Back in 2007, I published a little ebook (not so little really – 100 pages) called the Creative Drawing Workbook.
I had never seen a learn-to-draw book that I liked, and here’s why. . .
I have picked up and read hundreds of beginners “How-to-draw” books in my lifetime, and mostly, they go like this:
The first page has a circle – which becomes a ball with some shading.
OK, I get that – I’m following.
The second page has a square – which becomes a cube with some shading.
OK, haven’t lost me yet.
The third page – YIKES! It’s the Chartres Cathedral, or something equally as complicated – with the message that all things are made of basic shapes, so you should be all set to draw this.
The sound you heard was that book slamming shut.
So, to heck with the books – let’s go take a drawing class. There are lots of approaches in drawing classes.
You can draw with your eyes shut, draw without lifting the pencil, draw without looking at the paper, draw with your left hand . . . and then move right along to drawing naked people with messy charcoal.
How’d that work out for you?
All of these exercises have some benefit, but none of them really show you that you CAN draw anything once you can SEE the shapes it is made of, that the basic shapes are easy to draw, and that combining them is not difficult either. You just have take your time.
With the popularity of sketching and art journaling, there are lots more “how-to-sketch” books. They are mostly based on the premise that only practice will get you there. No knowledge necessary. The intention is good – don’t be afraid to draw because you don’t know how.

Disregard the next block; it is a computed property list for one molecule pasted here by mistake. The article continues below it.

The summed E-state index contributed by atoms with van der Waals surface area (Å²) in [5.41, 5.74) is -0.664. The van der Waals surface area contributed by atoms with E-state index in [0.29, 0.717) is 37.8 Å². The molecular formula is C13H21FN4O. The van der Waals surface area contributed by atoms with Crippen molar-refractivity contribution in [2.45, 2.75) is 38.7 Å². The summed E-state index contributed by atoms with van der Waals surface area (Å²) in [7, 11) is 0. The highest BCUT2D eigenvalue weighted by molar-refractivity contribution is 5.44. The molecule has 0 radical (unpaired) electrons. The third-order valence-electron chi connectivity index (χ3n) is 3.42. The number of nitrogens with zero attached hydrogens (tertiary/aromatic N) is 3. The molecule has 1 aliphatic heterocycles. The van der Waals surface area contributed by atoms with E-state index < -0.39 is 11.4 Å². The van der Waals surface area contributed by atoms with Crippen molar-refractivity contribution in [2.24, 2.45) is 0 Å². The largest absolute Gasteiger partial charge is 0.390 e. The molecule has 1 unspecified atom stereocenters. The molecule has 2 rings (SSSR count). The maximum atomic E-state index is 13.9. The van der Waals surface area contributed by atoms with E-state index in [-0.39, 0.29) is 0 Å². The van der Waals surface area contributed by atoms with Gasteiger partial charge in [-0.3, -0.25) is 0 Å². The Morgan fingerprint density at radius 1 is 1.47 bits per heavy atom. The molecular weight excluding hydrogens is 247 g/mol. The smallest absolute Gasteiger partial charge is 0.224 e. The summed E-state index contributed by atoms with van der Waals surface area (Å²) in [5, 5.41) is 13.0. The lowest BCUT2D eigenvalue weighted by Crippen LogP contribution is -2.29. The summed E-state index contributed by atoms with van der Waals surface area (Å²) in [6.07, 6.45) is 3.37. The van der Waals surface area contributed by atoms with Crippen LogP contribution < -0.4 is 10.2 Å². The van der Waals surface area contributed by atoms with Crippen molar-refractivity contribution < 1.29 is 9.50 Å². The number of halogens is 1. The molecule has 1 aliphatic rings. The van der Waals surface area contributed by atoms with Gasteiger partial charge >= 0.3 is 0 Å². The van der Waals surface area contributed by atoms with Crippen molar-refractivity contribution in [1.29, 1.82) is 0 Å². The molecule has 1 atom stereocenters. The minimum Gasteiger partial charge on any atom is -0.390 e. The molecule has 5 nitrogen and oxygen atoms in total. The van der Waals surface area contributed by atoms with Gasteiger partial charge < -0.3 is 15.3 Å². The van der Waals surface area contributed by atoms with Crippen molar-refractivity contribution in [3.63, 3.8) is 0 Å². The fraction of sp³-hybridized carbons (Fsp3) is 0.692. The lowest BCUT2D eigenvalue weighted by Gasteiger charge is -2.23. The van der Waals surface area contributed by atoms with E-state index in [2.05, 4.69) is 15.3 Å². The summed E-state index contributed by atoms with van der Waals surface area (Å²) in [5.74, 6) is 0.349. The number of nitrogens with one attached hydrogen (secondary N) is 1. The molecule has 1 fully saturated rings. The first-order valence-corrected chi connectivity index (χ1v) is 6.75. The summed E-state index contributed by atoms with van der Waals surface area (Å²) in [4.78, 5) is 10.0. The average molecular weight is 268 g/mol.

But how about don’t be afraid to draw because you DO know how, and then you can practice your little heart out to get better and better. I have been drawing for half a century and I still practice everyday – and I can still see the improvement.
Way too late for long story short, but I put this book together 10 years ago, and when people got to the end of it, they could draw. Maybe not the Chartres Cathedral yet, but off to a good start.
In fact, I started to guarantee that by the time you finished my workbook, you could draw the illustration on the cover. No fail. And nobody failed.
I am currently re-defining what my online brand will be since the end of Sheer Heaven.
I have decided to be a digital publisher.
It was recently suggested to me that I write a book on narrative journaling for an art book publisher.
Nice idea, but I think I will be my own publisher for awhile. I have a lot of ideas that I want to put out there, and I have a treasury of older content that needs to be brought forward and updated.
So, in January, I will release the 10 year anniversary edition of my Creative Drawing Workbook – completely improved and re-illustrated, and with additional content where necessary to make it even better.
You may find it interesting that all the new illustration is being done on my iPad Pro with the Apple Pencil.
Yes, I did buy a big iPad Pro and the Pencil. (of course, I did – could not stop myself). Did it last January, in fact.
Do I love it? Cannot count the ways. And I will be happy to answer anybody’s questions about it – just ask.
In the “old” days, when creating step-by-step sketches, you had photograph them and the white paper turned out gray, or you scanned them and the texture of the paper made a background problem that was hard to clean up.
Now, I just sketch on the iPad and Air-Drop to my desktop Mac or MacBook Air. Amazing how things have changed!
Just thought I would share some of what I am up to – besides eating fruit pops (grin).